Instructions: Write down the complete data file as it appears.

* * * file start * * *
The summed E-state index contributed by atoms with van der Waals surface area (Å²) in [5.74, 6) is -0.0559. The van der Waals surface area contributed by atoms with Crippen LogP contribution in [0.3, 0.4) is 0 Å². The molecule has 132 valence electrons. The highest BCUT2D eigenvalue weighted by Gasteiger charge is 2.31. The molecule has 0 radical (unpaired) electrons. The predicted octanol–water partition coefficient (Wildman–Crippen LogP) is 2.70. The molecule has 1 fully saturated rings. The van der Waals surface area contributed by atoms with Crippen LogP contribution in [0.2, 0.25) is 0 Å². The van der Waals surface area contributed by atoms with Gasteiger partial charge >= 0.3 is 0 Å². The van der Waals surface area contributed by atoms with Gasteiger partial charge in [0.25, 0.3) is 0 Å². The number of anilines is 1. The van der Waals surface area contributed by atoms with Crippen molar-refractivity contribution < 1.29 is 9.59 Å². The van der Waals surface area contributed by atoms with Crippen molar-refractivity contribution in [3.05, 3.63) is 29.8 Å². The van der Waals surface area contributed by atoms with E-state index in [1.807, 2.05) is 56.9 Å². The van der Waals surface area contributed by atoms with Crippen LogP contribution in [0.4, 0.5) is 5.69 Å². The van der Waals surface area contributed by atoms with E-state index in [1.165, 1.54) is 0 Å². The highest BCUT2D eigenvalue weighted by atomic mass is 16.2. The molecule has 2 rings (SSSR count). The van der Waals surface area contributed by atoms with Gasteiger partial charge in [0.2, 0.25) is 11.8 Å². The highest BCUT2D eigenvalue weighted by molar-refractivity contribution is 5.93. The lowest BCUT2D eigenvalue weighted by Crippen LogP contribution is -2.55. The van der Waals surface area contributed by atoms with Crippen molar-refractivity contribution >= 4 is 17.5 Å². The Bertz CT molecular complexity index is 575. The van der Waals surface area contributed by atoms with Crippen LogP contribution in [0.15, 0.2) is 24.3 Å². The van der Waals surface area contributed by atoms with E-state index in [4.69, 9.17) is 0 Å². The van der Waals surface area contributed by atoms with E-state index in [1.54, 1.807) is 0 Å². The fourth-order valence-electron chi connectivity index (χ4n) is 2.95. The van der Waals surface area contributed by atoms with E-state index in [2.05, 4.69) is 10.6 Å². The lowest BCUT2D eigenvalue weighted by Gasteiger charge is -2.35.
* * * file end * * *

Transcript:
The summed E-state index contributed by atoms with van der Waals surface area (Å²) in [5.74, 6) is -0.0559. The van der Waals surface area contributed by atoms with Crippen LogP contribution in [0.3, 0.4) is 0 Å². The molecule has 132 valence electrons. The highest BCUT2D eigenvalue weighted by Gasteiger charge is 2.31. The molecule has 0 radical (unpaired) electrons. The predicted octanol–water partition coefficient (Wildman–Crippen LogP) is 2.70. The molecule has 1 fully saturated rings. The van der Waals surface area contributed by atoms with Crippen LogP contribution in [0.2, 0.25) is 0 Å². The van der Waals surface area contributed by atoms with Gasteiger partial charge >= 0.3 is 0 Å². The van der Waals surface area contributed by atoms with Gasteiger partial charge in [0.25, 0.3) is 0 Å². The number of anilines is 1. The van der Waals surface area contributed by atoms with Crippen molar-refractivity contribution < 1.29 is 9.59 Å². The van der Waals surface area contributed by atoms with Crippen molar-refractivity contribution in [3.05, 3.63) is 29.8 Å². The van der Waals surface area contributed by atoms with E-state index in [1.807, 2.05) is 56.9 Å². The van der Waals surface area contributed by atoms with Crippen LogP contribution in [0.4, 0.5) is 5.69 Å². The van der Waals surface area contributed by atoms with E-state index in [1.165, 1.54) is 0 Å². The highest BCUT2D eigenvalue weighted by atomic mass is 16.2. The molecule has 2 rings (SSSR count). The van der Waals surface area contributed by atoms with Gasteiger partial charge in [0.2, 0.25) is 11.8 Å². The highest BCUT2D eigenvalue weighted by molar-refractivity contribution is 5.93. The lowest BCUT2D eigenvalue weighted by Crippen LogP contribution is -2.55. The van der Waals surface area contributed by atoms with Crippen molar-refractivity contribution >= 4 is 17.5 Å². The Bertz CT molecular complexity index is 575. The van der Waals surface area contributed by atoms with Crippen LogP contribution in [0.15, 0.2) is 24.3 Å². The van der Waals surface area contributed by atoms with E-state index in [4.69, 9.17) is 0 Å². The van der Waals surface area contributed by atoms with E-state index in [1.54, 1.807) is 0 Å². The fourth-order valence-electron chi connectivity index (χ4n) is 2.95. The van der Waals surface area contributed by atoms with E-state index in [2.05, 4.69) is 10.6 Å². The lowest BCUT2D eigenvalue weighted by Gasteiger charge is -2.35.